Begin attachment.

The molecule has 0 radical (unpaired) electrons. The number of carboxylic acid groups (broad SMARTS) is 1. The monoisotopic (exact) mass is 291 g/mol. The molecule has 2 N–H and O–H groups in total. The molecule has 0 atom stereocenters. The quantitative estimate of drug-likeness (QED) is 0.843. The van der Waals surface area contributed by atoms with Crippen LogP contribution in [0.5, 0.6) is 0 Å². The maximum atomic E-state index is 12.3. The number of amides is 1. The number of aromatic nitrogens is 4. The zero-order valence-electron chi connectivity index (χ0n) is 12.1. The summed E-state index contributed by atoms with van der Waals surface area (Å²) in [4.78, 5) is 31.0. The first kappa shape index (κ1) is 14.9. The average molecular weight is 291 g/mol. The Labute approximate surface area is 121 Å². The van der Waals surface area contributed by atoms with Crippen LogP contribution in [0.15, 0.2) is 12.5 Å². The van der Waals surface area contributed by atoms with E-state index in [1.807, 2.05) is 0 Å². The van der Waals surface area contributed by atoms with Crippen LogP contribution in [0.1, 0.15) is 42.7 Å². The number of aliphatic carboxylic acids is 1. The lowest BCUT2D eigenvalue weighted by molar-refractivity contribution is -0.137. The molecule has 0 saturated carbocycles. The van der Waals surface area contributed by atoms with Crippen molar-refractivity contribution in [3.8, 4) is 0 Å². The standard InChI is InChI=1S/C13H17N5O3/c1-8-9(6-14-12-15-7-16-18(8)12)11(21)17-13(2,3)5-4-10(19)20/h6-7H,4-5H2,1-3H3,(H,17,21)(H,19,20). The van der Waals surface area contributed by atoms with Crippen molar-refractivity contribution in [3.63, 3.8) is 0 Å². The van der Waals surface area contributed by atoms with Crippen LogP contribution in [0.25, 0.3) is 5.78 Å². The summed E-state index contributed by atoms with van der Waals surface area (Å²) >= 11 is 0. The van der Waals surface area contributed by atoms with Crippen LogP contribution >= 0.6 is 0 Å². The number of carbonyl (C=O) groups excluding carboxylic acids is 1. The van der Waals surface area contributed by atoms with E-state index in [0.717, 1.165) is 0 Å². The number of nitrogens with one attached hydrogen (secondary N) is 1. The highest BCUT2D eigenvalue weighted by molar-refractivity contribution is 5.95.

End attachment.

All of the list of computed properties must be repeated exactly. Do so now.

The molecule has 0 radical (unpaired) electrons. The number of carboxylic acid groups (broad SMARTS) is 1. The monoisotopic (exact) mass is 291 g/mol. The molecule has 2 N–H and O–H groups in total. The molecule has 0 atom stereocenters. The quantitative estimate of drug-likeness (QED) is 0.843. The van der Waals surface area contributed by atoms with Crippen LogP contribution in [0.5, 0.6) is 0 Å². The maximum atomic E-state index is 12.3. The number of amides is 1. The number of aromatic nitrogens is 4. The zero-order valence-electron chi connectivity index (χ0n) is 12.1. The summed E-state index contributed by atoms with van der Waals surface area (Å²) in [4.78, 5) is 31.0. The first kappa shape index (κ1) is 14.9. The average molecular weight is 291 g/mol. The Labute approximate surface area is 121 Å². The van der Waals surface area contributed by atoms with Crippen LogP contribution in [0.15, 0.2) is 12.5 Å². The van der Waals surface area contributed by atoms with E-state index in [1.807, 2.05) is 0 Å². The van der Waals surface area contributed by atoms with Crippen LogP contribution in [0.1, 0.15) is 42.7 Å². The number of aliphatic carboxylic acids is 1. The lowest BCUT2D eigenvalue weighted by molar-refractivity contribution is -0.137. The molecule has 0 saturated carbocycles. The van der Waals surface area contributed by atoms with Crippen molar-refractivity contribution in [3.8, 4) is 0 Å². The standard InChI is InChI=1S/C13H17N5O3/c1-8-9(6-14-12-15-7-16-18(8)12)11(21)17-13(2,3)5-4-10(19)20/h6-7H,4-5H2,1-3H3,(H,17,21)(H,19,20). The van der Waals surface area contributed by atoms with Crippen molar-refractivity contribution in [3.63, 3.8) is 0 Å². The van der Waals surface area contributed by atoms with Crippen LogP contribution in [0.25, 0.3) is 5.78 Å². The summed E-state index contributed by atoms with van der Waals surface area (Å²) >= 11 is 0. The van der Waals surface area contributed by atoms with Crippen LogP contribution >= 0.6 is 0 Å². The number of carbonyl (C=O) groups excluding carboxylic acids is 1. The van der Waals surface area contributed by atoms with E-state index in [0.717, 1.165) is 0 Å². The number of nitrogens with one attached hydrogen (secondary N) is 1. The highest BCUT2D eigenvalue weighted by molar-refractivity contribution is 5.95.